An arteriovenous malformation (AVM or angioma) is a congenital malformation of the blood vessels and functions like a short circuit between a cranial artery and a cranial vein. The blood flow is increased in the AVM and the walls of the vessels of the AVM are thinner, which results in the risk of a cranial haemorrhage. Patients with an AVM have a risk of haemorrhaging of approximately 4% per year. Symptoms such as epilepsy can occur even if there is no bleeding. In order to prevent (additional) bleeding, the AVM is either surgically removed or collapsed or blocked (embolisation) with the aid of a catheter. If this is not completed successfully or if the treatment risk associated with such a procedure is too great, there is no option to irradiate the AVM using the Gamma Knife . Patients may also be treated with combinations of these three procedures.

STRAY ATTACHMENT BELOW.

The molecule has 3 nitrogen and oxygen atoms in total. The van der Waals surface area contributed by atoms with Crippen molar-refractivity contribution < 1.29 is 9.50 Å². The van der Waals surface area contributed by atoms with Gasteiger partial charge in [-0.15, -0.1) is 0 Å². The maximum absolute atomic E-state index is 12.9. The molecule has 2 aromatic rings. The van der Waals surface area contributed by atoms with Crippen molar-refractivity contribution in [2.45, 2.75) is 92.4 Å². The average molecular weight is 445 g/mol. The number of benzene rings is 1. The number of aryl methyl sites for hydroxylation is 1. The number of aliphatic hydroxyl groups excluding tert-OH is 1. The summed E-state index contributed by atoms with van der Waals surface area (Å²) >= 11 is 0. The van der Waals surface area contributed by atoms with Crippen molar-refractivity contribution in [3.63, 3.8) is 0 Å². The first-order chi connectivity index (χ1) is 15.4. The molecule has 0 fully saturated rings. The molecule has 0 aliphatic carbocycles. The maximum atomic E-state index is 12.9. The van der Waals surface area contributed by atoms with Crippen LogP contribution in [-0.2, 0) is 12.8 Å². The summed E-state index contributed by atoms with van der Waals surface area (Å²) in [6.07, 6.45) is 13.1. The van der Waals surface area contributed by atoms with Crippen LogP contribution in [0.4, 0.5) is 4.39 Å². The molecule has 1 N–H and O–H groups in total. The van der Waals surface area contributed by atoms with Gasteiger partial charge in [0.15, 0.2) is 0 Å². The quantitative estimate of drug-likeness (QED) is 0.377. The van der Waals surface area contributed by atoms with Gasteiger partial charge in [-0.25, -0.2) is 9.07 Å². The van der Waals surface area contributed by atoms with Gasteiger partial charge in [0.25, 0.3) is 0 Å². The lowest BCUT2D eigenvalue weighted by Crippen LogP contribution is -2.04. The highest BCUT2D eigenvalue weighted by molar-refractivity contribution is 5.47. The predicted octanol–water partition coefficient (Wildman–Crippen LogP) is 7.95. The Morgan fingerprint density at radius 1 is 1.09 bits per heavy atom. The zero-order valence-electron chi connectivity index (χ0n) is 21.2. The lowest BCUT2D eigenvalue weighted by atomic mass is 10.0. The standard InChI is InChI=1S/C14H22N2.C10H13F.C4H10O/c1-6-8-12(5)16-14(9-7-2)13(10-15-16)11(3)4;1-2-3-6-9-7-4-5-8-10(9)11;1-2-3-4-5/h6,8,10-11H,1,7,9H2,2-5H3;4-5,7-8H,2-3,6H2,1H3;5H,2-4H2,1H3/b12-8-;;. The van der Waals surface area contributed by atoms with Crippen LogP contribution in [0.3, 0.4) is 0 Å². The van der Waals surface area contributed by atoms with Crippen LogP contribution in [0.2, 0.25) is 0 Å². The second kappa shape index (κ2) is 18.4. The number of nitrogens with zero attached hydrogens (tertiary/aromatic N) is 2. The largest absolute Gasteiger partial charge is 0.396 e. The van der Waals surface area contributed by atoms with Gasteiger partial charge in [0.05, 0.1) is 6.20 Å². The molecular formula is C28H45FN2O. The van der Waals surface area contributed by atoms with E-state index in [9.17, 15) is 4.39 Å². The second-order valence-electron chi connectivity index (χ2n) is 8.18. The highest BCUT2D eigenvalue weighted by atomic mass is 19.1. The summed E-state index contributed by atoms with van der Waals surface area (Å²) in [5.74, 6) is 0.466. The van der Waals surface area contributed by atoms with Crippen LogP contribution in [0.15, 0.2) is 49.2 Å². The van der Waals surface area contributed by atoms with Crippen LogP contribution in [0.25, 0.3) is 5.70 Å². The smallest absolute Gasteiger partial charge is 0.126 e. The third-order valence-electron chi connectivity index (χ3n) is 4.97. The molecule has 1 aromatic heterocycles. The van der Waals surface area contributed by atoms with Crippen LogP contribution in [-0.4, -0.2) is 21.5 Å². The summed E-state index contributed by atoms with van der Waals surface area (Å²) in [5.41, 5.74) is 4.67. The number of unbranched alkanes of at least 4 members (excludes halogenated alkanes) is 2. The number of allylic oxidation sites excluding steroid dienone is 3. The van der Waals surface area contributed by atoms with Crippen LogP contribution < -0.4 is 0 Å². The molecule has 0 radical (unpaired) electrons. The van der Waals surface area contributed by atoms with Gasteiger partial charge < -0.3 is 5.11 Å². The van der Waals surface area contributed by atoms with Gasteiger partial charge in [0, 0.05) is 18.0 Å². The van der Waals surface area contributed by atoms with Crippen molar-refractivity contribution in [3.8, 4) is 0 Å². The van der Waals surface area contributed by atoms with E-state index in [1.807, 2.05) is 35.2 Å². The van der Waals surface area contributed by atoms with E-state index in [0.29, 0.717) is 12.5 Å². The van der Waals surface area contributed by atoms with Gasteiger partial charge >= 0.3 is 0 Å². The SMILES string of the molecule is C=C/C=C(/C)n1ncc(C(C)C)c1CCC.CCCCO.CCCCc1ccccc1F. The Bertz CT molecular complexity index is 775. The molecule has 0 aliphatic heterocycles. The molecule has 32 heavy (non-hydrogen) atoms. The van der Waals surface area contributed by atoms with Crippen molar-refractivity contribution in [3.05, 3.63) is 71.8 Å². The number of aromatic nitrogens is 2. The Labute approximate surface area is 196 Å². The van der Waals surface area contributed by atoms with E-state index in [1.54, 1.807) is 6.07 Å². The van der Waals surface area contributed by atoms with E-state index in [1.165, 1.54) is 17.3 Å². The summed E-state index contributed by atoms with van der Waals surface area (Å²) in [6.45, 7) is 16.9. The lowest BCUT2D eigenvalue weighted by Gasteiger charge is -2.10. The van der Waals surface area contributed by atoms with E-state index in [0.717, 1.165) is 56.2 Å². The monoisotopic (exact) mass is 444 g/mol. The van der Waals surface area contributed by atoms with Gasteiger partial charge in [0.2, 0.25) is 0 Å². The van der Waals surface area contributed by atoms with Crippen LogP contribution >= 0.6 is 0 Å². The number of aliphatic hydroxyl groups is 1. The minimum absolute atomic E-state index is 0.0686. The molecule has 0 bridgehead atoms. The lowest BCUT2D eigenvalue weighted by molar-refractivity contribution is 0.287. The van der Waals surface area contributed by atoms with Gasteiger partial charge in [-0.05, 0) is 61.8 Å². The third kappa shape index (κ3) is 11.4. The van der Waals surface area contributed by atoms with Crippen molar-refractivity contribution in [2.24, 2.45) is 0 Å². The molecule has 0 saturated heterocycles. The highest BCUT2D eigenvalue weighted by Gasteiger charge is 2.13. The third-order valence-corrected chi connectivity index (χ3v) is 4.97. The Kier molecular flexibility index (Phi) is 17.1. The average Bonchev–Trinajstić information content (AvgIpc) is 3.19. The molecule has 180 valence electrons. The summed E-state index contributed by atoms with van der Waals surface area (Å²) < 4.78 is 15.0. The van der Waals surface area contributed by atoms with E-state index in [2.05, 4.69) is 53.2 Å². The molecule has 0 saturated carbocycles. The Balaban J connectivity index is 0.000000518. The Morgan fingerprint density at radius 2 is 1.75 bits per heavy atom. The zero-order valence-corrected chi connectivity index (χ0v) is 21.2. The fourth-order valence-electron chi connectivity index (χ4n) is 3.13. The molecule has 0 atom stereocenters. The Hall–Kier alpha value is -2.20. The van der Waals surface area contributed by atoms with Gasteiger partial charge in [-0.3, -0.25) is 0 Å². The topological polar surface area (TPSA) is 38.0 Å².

If the AVM has been completely remedied after an operation, or is fully blocked after embolisation, there is no longer any risk of bleeding. Following radiosurgical treatment, it can take up to 4 years for the AVM to close off completely. During this time, there is a residual risk of cranial haemorrhage. The probability of complete obliteration (closure of the AVM) after Gamma Knife treatment is around 70% after 2 years and 80%.after 3 years. It is still possible for an AVM to close in the fourth year.
The risk of side-effects is approximately 2-3% and depends on the dose of radiation, the total volume of radiation and the localisation of the AVM.